By George Bate & Josh Reilly B.
Jump scares. They’re a fixture of virtually every horror film and, despite how many you see, they’re still effective…well, at least some of the time. But, while some jump scares are uninspired attempts to merely trigger a physiological reaction among audience members, other jump scares are masterfully crafted and are so effective on a number of visceral and filmmaking levels. Let’s countdown the best jump scares of all time and take a look at just what makes them so great. Starting with…
5. Friday the 13th
Friday the 13th is full of atmospheric shots and beautifully designed kills, but its jump scares are infrequent and, at best, mediocre. That is until the film’s final sequence. Each of the camp counselors have been killed one by one, leaving Alice as the sole survivor. Now, as Ms. Voorhees is finally dead, Alice rests on a canoe floating in the middle of the lake…
The jump scare works for a number of reasons. The lull of the music suggests something insidious is creeping around the corner. And the presence (or rather, the absence) of Jason Voorhees looms over the whole film.
The plot twist that it is Jason’s mom and not Jason committing the murders is breathtaking as a narrative element, but it also furthers this final jump scare.
As an audience, we don’t expect Jason to be there (or to be anywhere for that matter). His mother is revealed as the murderer BECAUSE her son died.
So, at this point in the film, subconsciously, we’re left thinking – now that Ms. Voorhees is dead: who is left to scare us? Well, evidently, Jason was….
4. The Texas Chainsaw Massacre
The Texas Chainsaw Massacre is eerie from the get-go. The title itself suggests something bad is going to happen in this film – we, as viewers, are preparing for scares. Which is why, this scare is particularly commendable.
At this point in the film, Franklin and Sally’s friends are missing, so they begin to explore the dark woods near the Texan farmhouse… Watch below…
The sound of the chainsaw sends chills down our spines. It’s aggressive – it’s in your face. Literally. Leatherface is horrific to behold and such a stark appearance suddenly on screen is jaw dropping.
At this point, Tom Hooper directs the film like we’re in the woods exploring. We feel so immersed in this scene that a sudden shock like this, coming out of nowhere, really sends chills down our spines.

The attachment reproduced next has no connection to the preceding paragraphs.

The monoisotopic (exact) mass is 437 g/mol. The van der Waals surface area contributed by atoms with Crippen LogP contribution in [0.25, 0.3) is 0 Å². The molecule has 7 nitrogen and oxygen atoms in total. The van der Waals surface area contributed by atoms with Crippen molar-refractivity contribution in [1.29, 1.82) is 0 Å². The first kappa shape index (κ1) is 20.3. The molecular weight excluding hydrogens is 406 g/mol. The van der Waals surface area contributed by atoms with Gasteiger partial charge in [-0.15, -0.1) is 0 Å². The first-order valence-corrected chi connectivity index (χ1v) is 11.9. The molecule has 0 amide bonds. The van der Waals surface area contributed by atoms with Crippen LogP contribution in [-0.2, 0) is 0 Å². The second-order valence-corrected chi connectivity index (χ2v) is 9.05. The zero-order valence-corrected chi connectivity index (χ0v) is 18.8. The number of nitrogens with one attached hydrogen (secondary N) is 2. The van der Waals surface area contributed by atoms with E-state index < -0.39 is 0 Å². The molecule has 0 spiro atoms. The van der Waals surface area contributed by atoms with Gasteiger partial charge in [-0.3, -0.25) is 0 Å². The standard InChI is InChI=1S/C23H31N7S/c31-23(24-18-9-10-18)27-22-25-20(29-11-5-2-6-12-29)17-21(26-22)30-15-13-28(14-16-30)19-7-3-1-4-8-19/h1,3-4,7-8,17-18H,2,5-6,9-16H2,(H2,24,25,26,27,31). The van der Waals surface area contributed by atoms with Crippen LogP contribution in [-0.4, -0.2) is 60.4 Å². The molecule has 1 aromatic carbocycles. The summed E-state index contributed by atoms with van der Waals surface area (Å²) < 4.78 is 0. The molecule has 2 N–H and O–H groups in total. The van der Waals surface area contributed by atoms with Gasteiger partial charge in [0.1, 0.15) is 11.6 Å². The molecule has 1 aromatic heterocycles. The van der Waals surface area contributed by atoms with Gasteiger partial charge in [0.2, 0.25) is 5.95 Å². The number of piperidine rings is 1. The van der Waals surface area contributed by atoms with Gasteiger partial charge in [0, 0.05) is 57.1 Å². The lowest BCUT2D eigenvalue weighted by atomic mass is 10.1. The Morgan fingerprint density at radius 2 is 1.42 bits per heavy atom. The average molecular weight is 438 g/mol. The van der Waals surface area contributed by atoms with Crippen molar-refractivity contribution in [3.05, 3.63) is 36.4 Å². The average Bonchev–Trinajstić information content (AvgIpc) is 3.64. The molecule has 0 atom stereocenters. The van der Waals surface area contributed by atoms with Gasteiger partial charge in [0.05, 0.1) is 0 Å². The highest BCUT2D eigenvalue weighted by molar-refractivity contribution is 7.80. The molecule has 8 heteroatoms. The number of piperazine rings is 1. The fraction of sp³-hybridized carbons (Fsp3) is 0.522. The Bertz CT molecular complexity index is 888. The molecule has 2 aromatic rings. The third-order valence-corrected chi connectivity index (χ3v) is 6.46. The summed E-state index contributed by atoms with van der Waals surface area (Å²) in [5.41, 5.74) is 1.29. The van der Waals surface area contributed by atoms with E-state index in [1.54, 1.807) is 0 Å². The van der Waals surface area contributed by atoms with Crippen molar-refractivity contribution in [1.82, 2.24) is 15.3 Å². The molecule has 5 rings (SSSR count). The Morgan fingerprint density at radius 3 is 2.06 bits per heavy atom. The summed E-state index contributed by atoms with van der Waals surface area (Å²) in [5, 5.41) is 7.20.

3. The Haunting of Hill House
Mike Flanagan’s The Haunting of Hill House on Netflix took horror fans and audiences more broadly by surprise with a tale full of suspense and thrills, but also significant emotion.
Speaking of jump scares specifically though, Flanagan pulls off a number of terrific ones throughout the 10 episode series, but a scare around the halfway point of episode 8 tops them all by far. Check it out below…
In this scene, Shirley and Theo are driving in the car as the conversation turns heated. We’re fully invested in the dispute, hanging onto every word they exchange back-and-forth.
Naturally, as a viewer, we’re getting wrapped up in this tension and growing increasingly tense due to the heated nature of their argument. NOT due to anything else. This is why this jump scare works particularly well.
Our tension is increasing due to the conversation, almost blinding us to the potential that any other source of tension or suspense could arise in this scene. In turn, when Nell’s ghost suddenly surges forward, we’re really taken aback.
Flanagan’s positioning of the camera prior to the scare is also very unassuming. It’s a shot we’ve seen in countless films and shows previously, chronicling two characters talking in a car. There’s no reason to show the backseat, because that would detract from our focus on the conversation. Flanagan uses our expectations of such a scene to his advantage by, once again, blinding us to the potential of a scare.
Therefore, it’s not just an uninspired jump scare, but one that is intelligently crafted from top to bottom and intriguingly plays upon our expectations